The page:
Sexual assault is a terrible crime. College bureaucrats have little experience in dealing with these situations. Guess who does have the training to deal with sexual crimes, the police. Have the colleges call the local police and turn the situation over to them. We need to get colleges out of the business of punishing criminals.

AlreadySheared
AlreadySheared

“It is more important that innocence be protected than it is that guilt be punished, for guilt and crimes are so frequent in this world that they cannot all be punished. But if innocence itself is brought to the bar and condemned, perhaps to die, then the citizen will say, “whether I do good or whether I do evil is immaterial, for innocence itself is no protection,” and if such an idea as that were to take hold in the mind of the citizen that would be the end of security whatsoever.”


– John Adams

alt2AJC
alt2AJC

The Obama Administration's response to a problem was to circumvent Congress and neglect normal rule-making procedures, such as soliciting public comment.

Instead it simply jammed the policy through to appease a hard-left constituency. The result, points out the Wall Street Journal, has been a travesty of injustice -- and a sea of lawsuits.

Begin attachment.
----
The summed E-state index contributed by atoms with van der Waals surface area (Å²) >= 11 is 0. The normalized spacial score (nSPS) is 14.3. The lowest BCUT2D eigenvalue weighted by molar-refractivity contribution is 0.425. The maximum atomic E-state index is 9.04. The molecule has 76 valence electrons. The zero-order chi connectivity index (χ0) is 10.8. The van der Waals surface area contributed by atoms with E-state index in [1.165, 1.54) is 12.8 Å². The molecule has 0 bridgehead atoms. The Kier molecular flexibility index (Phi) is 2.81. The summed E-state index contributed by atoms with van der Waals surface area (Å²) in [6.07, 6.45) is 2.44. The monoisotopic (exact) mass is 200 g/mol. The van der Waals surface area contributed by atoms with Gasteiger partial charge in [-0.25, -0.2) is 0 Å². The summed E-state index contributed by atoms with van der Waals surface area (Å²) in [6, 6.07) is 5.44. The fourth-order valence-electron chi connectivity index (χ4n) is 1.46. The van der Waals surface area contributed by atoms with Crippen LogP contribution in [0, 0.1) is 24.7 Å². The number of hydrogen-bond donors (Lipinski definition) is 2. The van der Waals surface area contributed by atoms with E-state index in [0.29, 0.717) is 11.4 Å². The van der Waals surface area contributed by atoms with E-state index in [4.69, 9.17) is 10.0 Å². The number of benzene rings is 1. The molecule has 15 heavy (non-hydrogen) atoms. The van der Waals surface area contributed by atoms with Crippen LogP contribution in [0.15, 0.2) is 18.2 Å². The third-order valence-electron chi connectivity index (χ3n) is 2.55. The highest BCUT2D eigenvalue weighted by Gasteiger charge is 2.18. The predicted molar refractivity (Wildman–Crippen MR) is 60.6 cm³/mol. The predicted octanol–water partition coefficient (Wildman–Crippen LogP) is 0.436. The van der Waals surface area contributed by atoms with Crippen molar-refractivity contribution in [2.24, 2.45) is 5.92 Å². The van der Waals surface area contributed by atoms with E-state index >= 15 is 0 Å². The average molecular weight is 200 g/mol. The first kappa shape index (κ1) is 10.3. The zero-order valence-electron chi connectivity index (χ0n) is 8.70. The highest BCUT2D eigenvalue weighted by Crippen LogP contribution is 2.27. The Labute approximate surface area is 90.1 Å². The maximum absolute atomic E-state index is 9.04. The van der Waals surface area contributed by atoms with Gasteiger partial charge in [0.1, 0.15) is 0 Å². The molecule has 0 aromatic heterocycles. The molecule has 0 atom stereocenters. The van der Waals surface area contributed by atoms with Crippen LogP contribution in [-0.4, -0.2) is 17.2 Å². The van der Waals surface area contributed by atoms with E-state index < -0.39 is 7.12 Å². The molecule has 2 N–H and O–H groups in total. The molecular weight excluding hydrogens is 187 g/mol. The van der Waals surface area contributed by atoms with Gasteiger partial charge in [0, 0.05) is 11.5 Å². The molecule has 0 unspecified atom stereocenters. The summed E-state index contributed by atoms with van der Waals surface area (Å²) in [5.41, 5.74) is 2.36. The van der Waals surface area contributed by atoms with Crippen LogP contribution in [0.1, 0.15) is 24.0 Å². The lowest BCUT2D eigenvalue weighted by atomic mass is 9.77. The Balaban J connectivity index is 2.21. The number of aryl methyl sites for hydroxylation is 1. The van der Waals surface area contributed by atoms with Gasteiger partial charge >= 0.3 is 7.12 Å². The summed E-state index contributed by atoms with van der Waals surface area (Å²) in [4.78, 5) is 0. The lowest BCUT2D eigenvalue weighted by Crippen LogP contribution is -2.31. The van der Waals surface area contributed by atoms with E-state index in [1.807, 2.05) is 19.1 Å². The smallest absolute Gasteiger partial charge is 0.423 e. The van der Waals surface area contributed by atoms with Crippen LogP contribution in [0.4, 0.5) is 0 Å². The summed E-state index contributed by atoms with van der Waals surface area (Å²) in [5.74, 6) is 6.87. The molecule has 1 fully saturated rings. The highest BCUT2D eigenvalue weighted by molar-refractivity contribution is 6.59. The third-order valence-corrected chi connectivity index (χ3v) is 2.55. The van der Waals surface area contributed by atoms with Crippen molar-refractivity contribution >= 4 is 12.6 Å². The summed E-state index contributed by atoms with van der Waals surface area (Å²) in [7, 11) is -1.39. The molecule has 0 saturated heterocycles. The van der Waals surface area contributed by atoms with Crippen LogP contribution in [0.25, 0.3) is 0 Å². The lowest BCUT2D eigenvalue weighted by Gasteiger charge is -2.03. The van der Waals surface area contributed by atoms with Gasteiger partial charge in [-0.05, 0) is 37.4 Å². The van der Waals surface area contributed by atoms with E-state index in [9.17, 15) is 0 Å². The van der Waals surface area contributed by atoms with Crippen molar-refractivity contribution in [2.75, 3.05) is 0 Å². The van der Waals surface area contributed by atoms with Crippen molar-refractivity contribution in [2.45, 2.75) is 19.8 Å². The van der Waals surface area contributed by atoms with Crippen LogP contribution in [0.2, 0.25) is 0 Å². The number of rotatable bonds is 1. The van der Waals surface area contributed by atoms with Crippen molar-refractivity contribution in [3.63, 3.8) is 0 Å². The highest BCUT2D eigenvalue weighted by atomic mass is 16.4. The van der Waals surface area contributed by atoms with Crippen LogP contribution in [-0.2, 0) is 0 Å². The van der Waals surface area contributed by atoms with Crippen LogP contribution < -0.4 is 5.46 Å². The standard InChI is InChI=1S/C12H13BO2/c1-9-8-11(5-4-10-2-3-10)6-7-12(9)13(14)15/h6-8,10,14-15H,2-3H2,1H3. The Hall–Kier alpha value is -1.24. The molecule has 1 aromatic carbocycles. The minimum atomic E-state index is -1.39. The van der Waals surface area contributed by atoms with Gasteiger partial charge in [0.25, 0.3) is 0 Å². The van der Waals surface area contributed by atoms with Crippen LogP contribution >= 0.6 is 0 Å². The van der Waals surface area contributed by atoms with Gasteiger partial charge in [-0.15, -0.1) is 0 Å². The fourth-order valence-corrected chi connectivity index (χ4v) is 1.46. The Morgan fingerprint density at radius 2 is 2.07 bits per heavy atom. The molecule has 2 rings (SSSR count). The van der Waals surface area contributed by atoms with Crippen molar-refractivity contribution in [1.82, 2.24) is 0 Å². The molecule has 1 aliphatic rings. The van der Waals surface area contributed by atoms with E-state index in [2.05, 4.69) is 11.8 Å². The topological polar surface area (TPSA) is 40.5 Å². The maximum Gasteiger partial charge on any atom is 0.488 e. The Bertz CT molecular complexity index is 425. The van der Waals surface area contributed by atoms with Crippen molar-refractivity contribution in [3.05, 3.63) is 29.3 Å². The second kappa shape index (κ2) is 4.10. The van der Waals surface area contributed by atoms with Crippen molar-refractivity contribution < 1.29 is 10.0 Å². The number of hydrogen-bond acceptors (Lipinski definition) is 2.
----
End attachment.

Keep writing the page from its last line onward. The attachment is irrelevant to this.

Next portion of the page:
Jared Thiele
Jared Thiele

Lack of due process? They're still given their right to a speedy trial...

Michael McIntyre
Michael McIntyre

Between this and Campus Carry, I can't think of a better time to send my daughter to college! #sarcasm

Nichelle Young
Nichelle Young

This administration is a total mess. Why would this idiot (who knows nothing about true education) undo this?

BTC
BTC

'Idiot' being the operative word here...

Barry Pendry
Barry Pendry

Trump doesn’t care about anyone..he just wants to undo all things Obama.

Todd Hall
Todd Hall

I'm thankful that at least some people still believe in due process and the presumption of innocence, especially when it comes to serious crimes like sexual assault.